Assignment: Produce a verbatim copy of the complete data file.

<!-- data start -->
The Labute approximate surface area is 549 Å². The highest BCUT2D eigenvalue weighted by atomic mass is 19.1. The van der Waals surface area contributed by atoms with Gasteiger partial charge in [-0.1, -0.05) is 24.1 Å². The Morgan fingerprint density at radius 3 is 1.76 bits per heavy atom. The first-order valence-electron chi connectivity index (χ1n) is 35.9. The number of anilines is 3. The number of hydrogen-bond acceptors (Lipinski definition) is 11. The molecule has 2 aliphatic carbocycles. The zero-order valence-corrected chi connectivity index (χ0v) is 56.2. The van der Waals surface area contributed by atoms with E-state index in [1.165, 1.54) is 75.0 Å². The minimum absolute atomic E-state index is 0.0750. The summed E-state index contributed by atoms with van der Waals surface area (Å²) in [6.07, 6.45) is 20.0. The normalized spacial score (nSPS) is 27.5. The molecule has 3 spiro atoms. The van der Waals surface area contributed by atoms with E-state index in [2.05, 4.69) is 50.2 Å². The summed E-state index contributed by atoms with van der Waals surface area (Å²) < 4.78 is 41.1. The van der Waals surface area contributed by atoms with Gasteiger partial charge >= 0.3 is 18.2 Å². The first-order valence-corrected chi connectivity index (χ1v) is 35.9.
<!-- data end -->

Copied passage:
The Labute approximate surface area is 549 Å². The highest BCUT2D eigenvalue weighted by atomic mass is 19.1. The van der Waals surface area contributed by atoms with Gasteiger partial charge in [-0.1, -0.05) is 24.1 Å². The Morgan fingerprint density at radius 3 is 1.76 bits per heavy atom. The first-order valence-electron chi connectivity index (χ1n) is 35.9. The number of anilines is 3. The number of hydrogen-bond acceptors (Lipinski definition) is 11. The molecule has 2 aliphatic carbocycles. The zero-order valence-corrected chi connectivity index (χ0v) is 56.2. The van der Waals surface area contributed by atoms with E-state index in [1.165, 1.54) is 75.0 Å². The minimum absolute atomic E-state index is 0.0750. The summed E-state index contributed by atoms with van der Waals surface area (Å²) in [6.07, 6.45) is 20.0. The normalized spacial score (nSPS) is 27.5. The molecule has 3 spiro atoms. The van der Waals surface area contributed by atoms with E-state index in [2.05, 4.69) is 50.2 Å². The summed E-state index contributed by atoms with van der Waals surface area (Å²) < 4.78 is 41.1. The van der Waals surface area contributed by atoms with Gasteiger partial charge >= 0.3 is 18.2 Å². The first-order valence-corrected chi connectivity index (χ1v) is 35.9.